2. Slow Down: Once you realize that your sympathetic nervous system is firing more than it should, you need to calm your racing heart and thoughts using stress reduction tactics like mindfulness. Take a few slow, deep, diaphragmatic breaths. This stimulates your vagus nerve and parasympathetic response to counteract your sympathetic nervous system. When you do this, try to focus solely on your breathing.
  3. Think: Consider the problem. Is it something you can solve? Is it significant enough to warrant your time and energy? If you answer yes to both, then come up with methods to solve problem. If the problem is too big for one solution, break it up into smaller pieces and generate solutions for each one of those. After generating solutions, weigh the pros and cons of each to identify the best one.
  4. Act: Implement the best solution you can come up with. If you find it difficult to find the motivation to carry out your best solution, try this thought experiment: What would occur if you do not address the problem; what would occur if you were successful in addressing the problem; and what would occur if you were only partially successful? Oftentimes we let problems fester and grow because we’re worried about failure. If we are even just partially successful, the outcomes may still be better than doing nothing. You might even learn something to better prepare yourself for a similar problem in the future.

Tips for Adopting a Positive Problem Orientation
Your thoughts, experiences, and overall problem-solving ability are your most important tools for addressing life’s problems. If you strengthen your mindset toward dilemmas from the beginning, you set yourself up for better problem-solving results.

Problems are going to happen in every part of life, especially in a challenging career like nursing. But the right mindset can get you through all sorts of challenges, including difficult patients, pandemics, family emergencies, bullying, etc., without having to feel unnecessary stress.

Dr. Victorson advises these guidelines to consider next time you face an issue:
  • Problems are a normal part of life: You’ve been facing problems since you were a child. It’s part of being human and growing. If you didn’t face any challenges, life would be incredibly boring.
  • Events themselves are not inherently stressful: The problems you faced in childhood hopefully don’t cause you stress anymore, but they were a big deal at the time. The same can be said of when you were a new nurse learning the ropes compared to where you are right now. The fact that not every problem causes stress, and what causes stress in one person may not cause stress in another, is because the event is not what causes the stress — it’s the interpretation of the event.
  • Don’t view events as problems, but as challenges with something to gain: A problem is something negative that comes up unexpectedly and requires you to change the way you conduct yourself. If you view these events as a challenge with something to gain and recognize the reward for addressing them, it might lower the amount of stress you feel. Many of the challenges you face today are ubiquitous and will come up many times in your career. Learning to better overcome hurdles will allow you to be a more competent nurse in the future — and this is a tremendous reward in its own right.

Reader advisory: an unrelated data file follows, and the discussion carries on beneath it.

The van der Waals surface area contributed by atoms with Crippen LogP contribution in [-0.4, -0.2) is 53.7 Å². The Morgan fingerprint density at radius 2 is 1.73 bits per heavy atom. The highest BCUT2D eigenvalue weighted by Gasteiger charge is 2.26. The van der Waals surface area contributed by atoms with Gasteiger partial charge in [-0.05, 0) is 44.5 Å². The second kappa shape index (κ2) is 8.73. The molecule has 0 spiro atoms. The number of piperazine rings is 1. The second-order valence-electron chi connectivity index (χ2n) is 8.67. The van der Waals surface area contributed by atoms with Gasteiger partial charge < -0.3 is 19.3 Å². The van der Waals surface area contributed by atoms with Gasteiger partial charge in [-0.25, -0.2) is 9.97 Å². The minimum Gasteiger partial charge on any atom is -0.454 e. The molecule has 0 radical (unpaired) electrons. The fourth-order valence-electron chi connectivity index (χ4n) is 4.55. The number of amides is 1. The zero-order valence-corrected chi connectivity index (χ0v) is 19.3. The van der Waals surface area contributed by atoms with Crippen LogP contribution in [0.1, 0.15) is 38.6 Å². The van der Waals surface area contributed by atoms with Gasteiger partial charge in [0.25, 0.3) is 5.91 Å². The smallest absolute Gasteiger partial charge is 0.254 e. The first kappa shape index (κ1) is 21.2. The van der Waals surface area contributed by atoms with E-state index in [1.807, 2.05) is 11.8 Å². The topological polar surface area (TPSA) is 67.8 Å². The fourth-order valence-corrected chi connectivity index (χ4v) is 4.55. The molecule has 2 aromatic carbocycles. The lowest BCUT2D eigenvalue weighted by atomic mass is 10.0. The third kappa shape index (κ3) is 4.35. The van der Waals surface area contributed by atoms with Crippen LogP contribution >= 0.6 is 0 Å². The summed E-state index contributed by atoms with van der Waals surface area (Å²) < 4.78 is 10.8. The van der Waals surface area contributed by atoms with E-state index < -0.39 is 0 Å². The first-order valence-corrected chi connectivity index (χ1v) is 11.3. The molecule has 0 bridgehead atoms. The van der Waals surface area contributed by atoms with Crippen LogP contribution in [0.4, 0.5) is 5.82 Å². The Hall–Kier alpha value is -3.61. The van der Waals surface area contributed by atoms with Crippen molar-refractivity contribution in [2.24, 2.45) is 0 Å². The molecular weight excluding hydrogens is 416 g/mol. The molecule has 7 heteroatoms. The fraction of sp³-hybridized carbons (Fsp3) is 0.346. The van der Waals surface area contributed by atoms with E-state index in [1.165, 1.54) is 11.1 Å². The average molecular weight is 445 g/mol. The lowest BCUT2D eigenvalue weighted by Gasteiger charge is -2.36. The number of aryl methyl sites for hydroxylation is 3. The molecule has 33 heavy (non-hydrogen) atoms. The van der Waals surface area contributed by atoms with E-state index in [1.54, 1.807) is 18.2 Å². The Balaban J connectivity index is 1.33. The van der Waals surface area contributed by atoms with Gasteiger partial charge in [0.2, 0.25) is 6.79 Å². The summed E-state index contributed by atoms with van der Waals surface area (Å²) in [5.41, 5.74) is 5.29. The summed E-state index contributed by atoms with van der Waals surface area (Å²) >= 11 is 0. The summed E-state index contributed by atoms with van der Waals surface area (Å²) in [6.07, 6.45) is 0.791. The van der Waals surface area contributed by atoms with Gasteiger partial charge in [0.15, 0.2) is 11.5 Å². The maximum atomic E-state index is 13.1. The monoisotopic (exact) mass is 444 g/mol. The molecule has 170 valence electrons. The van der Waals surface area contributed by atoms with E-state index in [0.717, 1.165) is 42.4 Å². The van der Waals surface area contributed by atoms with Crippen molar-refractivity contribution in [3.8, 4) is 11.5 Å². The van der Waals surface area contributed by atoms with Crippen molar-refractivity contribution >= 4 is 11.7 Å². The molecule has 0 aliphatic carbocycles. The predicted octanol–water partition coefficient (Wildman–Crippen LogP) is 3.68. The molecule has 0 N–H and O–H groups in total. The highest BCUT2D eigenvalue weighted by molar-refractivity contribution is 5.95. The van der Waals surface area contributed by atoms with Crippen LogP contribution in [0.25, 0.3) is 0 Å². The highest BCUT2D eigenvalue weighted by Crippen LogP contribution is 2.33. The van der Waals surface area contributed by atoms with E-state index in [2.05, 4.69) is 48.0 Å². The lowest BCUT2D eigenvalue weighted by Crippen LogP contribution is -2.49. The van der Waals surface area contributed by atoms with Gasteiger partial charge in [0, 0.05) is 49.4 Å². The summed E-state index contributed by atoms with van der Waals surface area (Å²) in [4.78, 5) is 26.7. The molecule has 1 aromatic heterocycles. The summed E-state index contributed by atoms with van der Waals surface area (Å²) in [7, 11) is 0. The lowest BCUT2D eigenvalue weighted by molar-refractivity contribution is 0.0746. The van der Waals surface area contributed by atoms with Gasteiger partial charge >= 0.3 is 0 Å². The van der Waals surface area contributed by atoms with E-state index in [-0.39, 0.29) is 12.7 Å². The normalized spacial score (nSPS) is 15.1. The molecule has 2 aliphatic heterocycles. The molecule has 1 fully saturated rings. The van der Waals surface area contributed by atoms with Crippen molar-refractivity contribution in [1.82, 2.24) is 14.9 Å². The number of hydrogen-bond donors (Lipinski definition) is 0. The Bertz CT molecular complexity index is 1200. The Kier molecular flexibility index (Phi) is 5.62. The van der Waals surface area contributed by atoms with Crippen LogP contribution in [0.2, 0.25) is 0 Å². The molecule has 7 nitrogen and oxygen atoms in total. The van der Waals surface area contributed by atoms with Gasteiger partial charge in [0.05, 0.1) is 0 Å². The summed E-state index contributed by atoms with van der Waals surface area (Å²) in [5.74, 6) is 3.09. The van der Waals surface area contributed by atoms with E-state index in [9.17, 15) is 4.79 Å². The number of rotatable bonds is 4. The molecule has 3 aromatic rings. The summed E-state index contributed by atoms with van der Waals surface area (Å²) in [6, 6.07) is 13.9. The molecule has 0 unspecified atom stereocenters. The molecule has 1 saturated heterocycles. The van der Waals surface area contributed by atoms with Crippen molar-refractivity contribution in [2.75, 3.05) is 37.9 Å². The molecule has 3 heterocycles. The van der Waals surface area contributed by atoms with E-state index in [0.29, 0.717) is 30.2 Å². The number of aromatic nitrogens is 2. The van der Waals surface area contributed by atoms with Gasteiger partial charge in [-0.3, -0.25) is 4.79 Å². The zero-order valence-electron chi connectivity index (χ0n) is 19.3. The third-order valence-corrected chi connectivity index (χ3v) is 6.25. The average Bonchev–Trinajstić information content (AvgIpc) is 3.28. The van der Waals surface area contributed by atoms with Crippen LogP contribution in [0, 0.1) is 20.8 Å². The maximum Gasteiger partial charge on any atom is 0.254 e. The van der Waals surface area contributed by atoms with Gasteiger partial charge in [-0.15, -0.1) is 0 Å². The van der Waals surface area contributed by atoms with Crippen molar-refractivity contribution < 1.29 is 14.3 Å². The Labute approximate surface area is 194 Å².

• Focus on an attainable, yet ideal outcome: Try to visualize the benefits when you solve the problem. How will solving it make you feel? This mental approach is helpful because it reminds you of the positives that come from the end result. Thinking of your career this way, as the positives that result from addressing the challenges, brings you back to why you chose nursing in the first place. As the philosopher Friedrich Nietzsche, said, “He who has a why to live can bear almost any how.”
  • Look ahead: Will the problem matter in a month? A year? 5 years? If the problem isn’t as important as you initially thought, turn your attention to something more worthy of your time and energy.
  • Look back: After you experience stress, reappraise your situation and ask yourself: Were my initial worries warranted? If not, realize that your initial appraisal was incorrect — you need to have a healthier respect for your problem-solving resources.

If you’re still struggling with stress, make an appointment with your healthcare provider or contact a psychotherapist to discuss further options.

Tackling Practical Problems in Nursing
The longer you leave your problems unresolved, the more difficult it’ll be to solve them. Adopt a positive problem orientation so you can continuously tackle problems and challenging situations as they arise. By solving them right away, you’ll reduce your anxiety, stress, and burnout.

The more you practice self-guided problem-solving therapy, the more the steps will become second nature. You won’t have to deliberately think about the process — you’ll naturally approach problems in this way. Think of it as training your mind to respond to stressful situations. It’s going to take time to learn, but it’ll get easier each time.

What methods have you used to strengthen your problem-solving skills? How have they impacted your nursing career? Share with us.

For more information on problem-solving therapy, read this article from one of the developers of the therapy, Dr. Arthur Nezu, or explore these handouts that Dr. Victorson created for his doctoral project.

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Blog Mental Health 08/24/2022 12:51pm CDT

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The nature and stresses of the nursing profession can take a toll on your mental health. This domain deals with your psychological affect and health. Mental wellbeing practices, stress relief resources, and personal stories are just some of the assets included here.